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Hamilton Mesa Trail #249, NM

no permit
71 4 0
Guide 4 Triplogs  0 Topics
Rated  Favorite Wish List NM > Northeast
4.3 of 5 by 3
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Distance One Way 11.46 miles
Trailhead Elevation 8,795 feet
Elevation Gain 2,221 feet
Accumulated Gain 2,957 feet
Kokopelli Seeds 21.31
Photos Viewed All Mine Following
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9  2019-05-26 friendofThunderg
34  2018-05-31
Pecos Wilderness
28  2018-05-31
Pecos Wilderness
Author HAZ_Hikebot
author avatar Guides 16,882
Routes 16,052
Photos 24
Trips 1 map ( 6 miles )
Age 22 Male Gender
Location TrailDEX, HAZ
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Trailhead Forecast
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Preferred   Sep, Jun, May, Aug
Sun  5:45am - 6:10pm
Official Route
2 Alternative
Flora Nearby
Named place Nearby

Likely In-Season!

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    One-Way Notice
    This hike is listed as One-Way.

    When hiking several trails on a single "hike", log it with a generic name that describes the hike. Then link the trails traveled, check out the example.
    WARNING! Hiking and outdoor related sports can be dangerous. Be responsible and prepare for the trip. Study the area you are entering and plan accordingly. Dress for the current and unexpected weather changes. Take plenty of water. Never go alone. Make an itinerary with your plan(s), route(s), destination(s) and expected return time. Give your itinerary to trusted family and/or friends.

    Most recent Triplog Reviews
    Hamilton Mesa Trail #249
    rating optionrated 4rated 4rated 4rated 4
    Pecos Wilderness
    Chumley was in charge and planned a solid trip to New Mexico. Our original plan was to spend five days in the wilderness but we cut it short one day due to weather and other factors.

    We departed Phoenix on Wednesday after work and stayed in a hotel in Albuquerque. We woke on Thursday morning and drove the final two hours to the Jacks Creek Trailhead in the Santa Fe National Forest. The months of planning were behind us and it was go time!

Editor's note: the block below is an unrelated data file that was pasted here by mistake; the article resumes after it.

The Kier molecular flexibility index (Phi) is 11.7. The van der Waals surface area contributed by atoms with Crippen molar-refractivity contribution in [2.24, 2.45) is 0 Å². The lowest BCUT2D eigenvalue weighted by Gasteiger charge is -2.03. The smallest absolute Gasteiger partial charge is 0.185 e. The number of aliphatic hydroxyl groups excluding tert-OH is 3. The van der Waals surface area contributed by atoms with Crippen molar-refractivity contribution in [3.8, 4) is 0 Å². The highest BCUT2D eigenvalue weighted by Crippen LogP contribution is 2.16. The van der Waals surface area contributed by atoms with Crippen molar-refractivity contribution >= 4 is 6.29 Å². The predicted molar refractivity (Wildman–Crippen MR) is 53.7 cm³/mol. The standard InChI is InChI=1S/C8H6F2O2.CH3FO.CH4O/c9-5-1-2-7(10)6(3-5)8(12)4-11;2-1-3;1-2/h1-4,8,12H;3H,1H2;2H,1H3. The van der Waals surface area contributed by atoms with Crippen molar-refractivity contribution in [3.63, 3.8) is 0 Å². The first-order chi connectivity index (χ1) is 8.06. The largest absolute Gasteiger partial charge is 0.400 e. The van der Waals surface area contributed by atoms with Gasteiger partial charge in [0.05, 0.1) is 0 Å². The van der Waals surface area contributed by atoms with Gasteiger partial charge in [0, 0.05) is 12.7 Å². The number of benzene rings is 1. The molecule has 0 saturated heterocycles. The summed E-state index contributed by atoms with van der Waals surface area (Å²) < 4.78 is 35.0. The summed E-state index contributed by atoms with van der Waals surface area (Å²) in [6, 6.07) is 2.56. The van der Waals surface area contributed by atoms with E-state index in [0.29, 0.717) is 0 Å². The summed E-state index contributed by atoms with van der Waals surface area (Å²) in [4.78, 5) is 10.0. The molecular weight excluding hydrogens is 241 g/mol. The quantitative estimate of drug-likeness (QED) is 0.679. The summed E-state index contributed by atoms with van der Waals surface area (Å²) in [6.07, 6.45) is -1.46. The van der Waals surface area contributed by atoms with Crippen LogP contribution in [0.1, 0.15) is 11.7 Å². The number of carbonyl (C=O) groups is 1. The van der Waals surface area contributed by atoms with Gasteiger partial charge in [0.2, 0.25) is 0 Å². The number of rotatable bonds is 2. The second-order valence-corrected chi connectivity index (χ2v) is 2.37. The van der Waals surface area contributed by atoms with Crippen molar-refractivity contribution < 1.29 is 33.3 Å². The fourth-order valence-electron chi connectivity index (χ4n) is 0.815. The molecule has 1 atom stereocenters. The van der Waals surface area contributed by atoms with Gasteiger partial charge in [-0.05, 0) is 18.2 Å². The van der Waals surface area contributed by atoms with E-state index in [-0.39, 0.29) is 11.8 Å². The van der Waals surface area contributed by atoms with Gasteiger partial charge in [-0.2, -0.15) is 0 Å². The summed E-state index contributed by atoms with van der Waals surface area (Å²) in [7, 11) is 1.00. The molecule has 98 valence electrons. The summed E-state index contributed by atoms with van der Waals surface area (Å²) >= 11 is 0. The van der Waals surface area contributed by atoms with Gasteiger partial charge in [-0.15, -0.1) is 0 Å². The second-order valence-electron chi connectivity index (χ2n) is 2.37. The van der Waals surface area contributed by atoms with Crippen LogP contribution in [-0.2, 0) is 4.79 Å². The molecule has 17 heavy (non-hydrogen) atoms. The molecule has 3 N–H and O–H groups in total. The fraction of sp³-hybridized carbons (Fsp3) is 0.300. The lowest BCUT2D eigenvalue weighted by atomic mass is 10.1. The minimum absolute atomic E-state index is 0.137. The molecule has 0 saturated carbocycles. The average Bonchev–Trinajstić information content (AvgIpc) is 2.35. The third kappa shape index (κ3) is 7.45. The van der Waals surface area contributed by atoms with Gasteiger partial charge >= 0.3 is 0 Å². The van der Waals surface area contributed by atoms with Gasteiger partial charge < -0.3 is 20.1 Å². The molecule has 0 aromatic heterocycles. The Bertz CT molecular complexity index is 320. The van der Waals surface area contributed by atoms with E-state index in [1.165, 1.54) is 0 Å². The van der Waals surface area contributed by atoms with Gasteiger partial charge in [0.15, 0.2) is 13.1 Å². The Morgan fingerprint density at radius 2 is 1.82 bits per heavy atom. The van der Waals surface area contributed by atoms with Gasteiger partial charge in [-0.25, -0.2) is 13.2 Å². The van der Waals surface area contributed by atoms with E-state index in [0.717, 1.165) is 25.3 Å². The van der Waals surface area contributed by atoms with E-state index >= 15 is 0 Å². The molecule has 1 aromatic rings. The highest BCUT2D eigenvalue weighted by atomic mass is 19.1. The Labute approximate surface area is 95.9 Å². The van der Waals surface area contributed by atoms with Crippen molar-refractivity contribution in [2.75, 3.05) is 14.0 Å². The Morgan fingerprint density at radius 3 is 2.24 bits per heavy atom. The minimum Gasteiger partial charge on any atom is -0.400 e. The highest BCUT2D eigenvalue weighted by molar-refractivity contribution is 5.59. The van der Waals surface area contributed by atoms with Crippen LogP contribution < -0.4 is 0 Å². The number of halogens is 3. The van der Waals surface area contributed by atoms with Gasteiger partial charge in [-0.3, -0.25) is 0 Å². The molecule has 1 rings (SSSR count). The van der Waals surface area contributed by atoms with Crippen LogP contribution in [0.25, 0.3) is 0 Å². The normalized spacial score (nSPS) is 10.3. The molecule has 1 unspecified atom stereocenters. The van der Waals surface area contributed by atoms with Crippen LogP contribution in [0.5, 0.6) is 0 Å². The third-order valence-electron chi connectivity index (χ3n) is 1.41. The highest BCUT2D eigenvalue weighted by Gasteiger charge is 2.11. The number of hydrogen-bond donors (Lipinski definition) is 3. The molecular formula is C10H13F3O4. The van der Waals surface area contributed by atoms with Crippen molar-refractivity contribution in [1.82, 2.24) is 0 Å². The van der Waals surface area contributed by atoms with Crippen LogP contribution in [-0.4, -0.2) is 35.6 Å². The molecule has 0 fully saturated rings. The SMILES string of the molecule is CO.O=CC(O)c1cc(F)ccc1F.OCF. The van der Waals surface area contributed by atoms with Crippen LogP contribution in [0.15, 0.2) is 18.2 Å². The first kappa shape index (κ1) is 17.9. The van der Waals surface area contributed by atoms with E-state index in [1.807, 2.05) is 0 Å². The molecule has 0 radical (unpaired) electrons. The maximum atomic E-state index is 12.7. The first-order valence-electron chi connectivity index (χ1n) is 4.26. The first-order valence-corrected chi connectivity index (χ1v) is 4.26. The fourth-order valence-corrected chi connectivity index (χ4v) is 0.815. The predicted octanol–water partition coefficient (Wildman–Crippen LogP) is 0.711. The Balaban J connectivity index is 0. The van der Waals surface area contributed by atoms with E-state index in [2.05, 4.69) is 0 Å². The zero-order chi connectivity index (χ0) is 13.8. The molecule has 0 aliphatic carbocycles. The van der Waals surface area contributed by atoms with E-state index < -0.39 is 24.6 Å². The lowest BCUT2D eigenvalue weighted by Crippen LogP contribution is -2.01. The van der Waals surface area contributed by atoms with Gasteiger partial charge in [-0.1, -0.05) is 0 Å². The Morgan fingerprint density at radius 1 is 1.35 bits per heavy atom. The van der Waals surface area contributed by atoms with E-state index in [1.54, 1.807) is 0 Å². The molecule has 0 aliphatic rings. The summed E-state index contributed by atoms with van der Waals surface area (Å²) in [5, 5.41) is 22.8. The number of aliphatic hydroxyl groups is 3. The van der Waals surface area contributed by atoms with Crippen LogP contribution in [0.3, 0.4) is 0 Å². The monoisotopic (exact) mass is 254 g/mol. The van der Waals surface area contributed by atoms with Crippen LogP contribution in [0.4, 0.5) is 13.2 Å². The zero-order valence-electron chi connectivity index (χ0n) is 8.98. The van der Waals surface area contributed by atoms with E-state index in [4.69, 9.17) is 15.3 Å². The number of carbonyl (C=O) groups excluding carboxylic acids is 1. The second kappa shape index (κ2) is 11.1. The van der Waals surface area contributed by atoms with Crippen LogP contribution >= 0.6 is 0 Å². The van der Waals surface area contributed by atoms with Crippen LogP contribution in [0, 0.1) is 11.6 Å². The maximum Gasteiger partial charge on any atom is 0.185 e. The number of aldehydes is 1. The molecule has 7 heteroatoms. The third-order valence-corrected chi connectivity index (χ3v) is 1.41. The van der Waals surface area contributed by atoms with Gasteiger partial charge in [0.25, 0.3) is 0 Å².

Thursday, May 31st
    We arrived to our trailhead and packed up and started the hike in. We started by dropping a few hundred feet to the Pecos River. We followed the river for a bit and then the trail makes a solid climb to the Iron Gate Campground. We took a break there and then continued to the northeast. The miles were tough with our very heavy packs loaded with five days worth of food and warm gear. With much effort we arrived at our camp and found a nice site situated along the Rio Valdez. We spent the rest of the evening relaxing around camp. There will be no campfires for us due to stage 2 fire restrictions. We all turned in relatively early because it was cold out.

    Friday, June 1st
    Our day two started with a solid climb up to the mesa above. Along the way Chumley and I saw a wolf roughly a half mile away. We questioned if it was a coyote but I saw it again 15 minutes later and it was way too big to be a coyote. We continued on and took a break just below Beatty's Cabin. During the break, Chumley and I hiked up to it. There are a few cabins and they are in great condition. It appears the forest services uses these.

    We continued hike and gained elevation. We eventually selected a campsite in a drainage. Water was close by and our camp was comfortable. We settled in for the evening and it was warmer than our first night. We stayed up a bit later but were in bed by 10pm.

    Saturday, June 2nd